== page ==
This unsatisfactory term is reserved for seizures that start in close temporal association to a sudden acute precipitant, in people who had not had prior seizures. If the epilepsy can be attributed to a pre-existing non-acute or static cause, it is referred to as remote symptomatic epilepsy, but clearly there is a grey area in which the distinction between acute and remote symptomatic epilepsies is rather arbitrary. The boundary is similarly blurred in some cases of reflex epilepsy or cases in which seizures have acute precipitants such as sleep deprivation or alcohol. Furthermore, if seizures continue after the acute phase, and if the cause remains present (e.g. post-stroke, post-trauma, tumoural, post-infectious epilepsy), seizures that were initially categorized as acute symptomatic are reclassified as remote symptomatic. This makes rather a nonsense of the classification scheme, the utility of which is best reserved for epidemiologically based incidence studies. Even in cases where the cause is reversible (e.g. acute metabolic disturbance or intoxication), there is a higher incidence of subsequent unprovoked seizures than in control populations, and classification as acute symptomatic even in these cases makes little sense. For all these reasons the term has fallen from common usage in research practice, although it remains useful shorthand to describe acute de novo seizures presenting in the context of sudden cerebral dysfunction, particularly where this is due to reversible factors such as metabolic or endocrine disturbance or exposure to alcohol, toxins or drugs (these factors are discussed below).
Acute symptomatic seizures usually take the form of tonic-clonic convulsions or tonic-clonic status epilepticus. Some causes of acute symptomatic seizures are given in Table 1.34. In epidemiological studies, the most common causes in a typical Western country are found to be: cerebral trauma (15%), cerebral infection (15%), cerebrovascular disease (15-30%), drugs, toxins and alcohol (15-20%), and metabolic disturbances (10%).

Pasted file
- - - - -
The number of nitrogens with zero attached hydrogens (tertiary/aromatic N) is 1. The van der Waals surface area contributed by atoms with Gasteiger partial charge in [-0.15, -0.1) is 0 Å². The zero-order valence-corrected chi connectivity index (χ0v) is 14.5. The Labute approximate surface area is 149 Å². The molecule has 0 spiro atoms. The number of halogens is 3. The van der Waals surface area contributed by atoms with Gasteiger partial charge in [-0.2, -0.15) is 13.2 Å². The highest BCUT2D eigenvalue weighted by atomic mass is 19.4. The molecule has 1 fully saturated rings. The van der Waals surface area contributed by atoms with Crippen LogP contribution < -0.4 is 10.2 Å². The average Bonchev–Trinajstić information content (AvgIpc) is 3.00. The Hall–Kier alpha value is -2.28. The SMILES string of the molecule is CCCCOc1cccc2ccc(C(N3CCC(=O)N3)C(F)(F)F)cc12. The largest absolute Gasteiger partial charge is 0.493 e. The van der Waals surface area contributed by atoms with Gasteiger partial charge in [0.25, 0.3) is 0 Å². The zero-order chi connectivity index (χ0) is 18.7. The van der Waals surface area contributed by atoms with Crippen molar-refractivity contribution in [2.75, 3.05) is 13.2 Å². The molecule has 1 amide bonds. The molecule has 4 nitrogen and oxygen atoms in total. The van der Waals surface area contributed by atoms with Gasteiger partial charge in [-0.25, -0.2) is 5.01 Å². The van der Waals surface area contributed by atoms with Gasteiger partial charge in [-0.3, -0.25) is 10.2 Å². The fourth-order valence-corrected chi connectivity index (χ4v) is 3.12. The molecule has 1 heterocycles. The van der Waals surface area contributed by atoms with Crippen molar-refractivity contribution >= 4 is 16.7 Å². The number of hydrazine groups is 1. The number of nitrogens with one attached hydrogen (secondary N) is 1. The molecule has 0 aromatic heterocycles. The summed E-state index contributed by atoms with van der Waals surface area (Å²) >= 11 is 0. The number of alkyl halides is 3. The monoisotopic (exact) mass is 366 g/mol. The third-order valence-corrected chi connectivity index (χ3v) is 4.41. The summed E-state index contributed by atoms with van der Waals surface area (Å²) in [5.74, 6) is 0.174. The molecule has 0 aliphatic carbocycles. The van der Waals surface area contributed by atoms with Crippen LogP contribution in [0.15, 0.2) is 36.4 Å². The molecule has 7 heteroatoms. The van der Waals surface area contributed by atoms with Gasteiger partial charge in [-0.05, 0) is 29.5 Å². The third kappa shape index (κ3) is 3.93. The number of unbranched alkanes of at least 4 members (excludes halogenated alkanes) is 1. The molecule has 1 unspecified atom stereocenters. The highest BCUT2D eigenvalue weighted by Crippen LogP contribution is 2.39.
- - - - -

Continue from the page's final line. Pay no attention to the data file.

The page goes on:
The age-adjusted incidence rate of symptomatic seizures, reported in an old study from the record-linkage system in Rochester, Minnesota, was about 40 per 100,000 person-years. In adults, acute symptomatic seizures are more common in men than in women (52 vs. 29 per 100,000 per year). The highest rate is in the first year of life due to metabolic, infectious and encephalopathic aetiologies. The rate decreases in childhood and early adulthood, with a nadir at 25-34 years, and then increases, producing a second peak at age 75 and older, accounted for mostly by cerebrovascular disorders. The cumulative incidence of acute symptomatic seizures has been estimated to be about 4% up to the age of 80 years.
The emergency treatment of acute seizures is described on p. 211.
Table 1.34 Some causes of acute symptomatic seizures.
Acute cerebral infections—encephalitis, meningitis, abscess Acute para-infectious encephalopathies—acute disseminated encephalomyelopathy Acute metabolic disturbance—hypoglycaemia, hypocalcaemia, hyponatraemia, hypernatraemia, hypomagnesaemia Acute hypoxia/ischaemia—stroke, cardiac arrest, acute hypotension, asthma, perinatal Acute renal or hepatic failure, uraemic encephalopathy, dialysis disequilibrium syndrome and dialysis encephalopathy Acute traumatic brain injury Acute intoxication with drugs or toxins Acute drug or alcohol withdrawal
Acute hypertension—hypertensive encephalopathy, eclampsia Acute haemorrhage
Acute vasculitis—Henoch-Schonlein purpura, SLE, polyarteritis nodosa (PAN)
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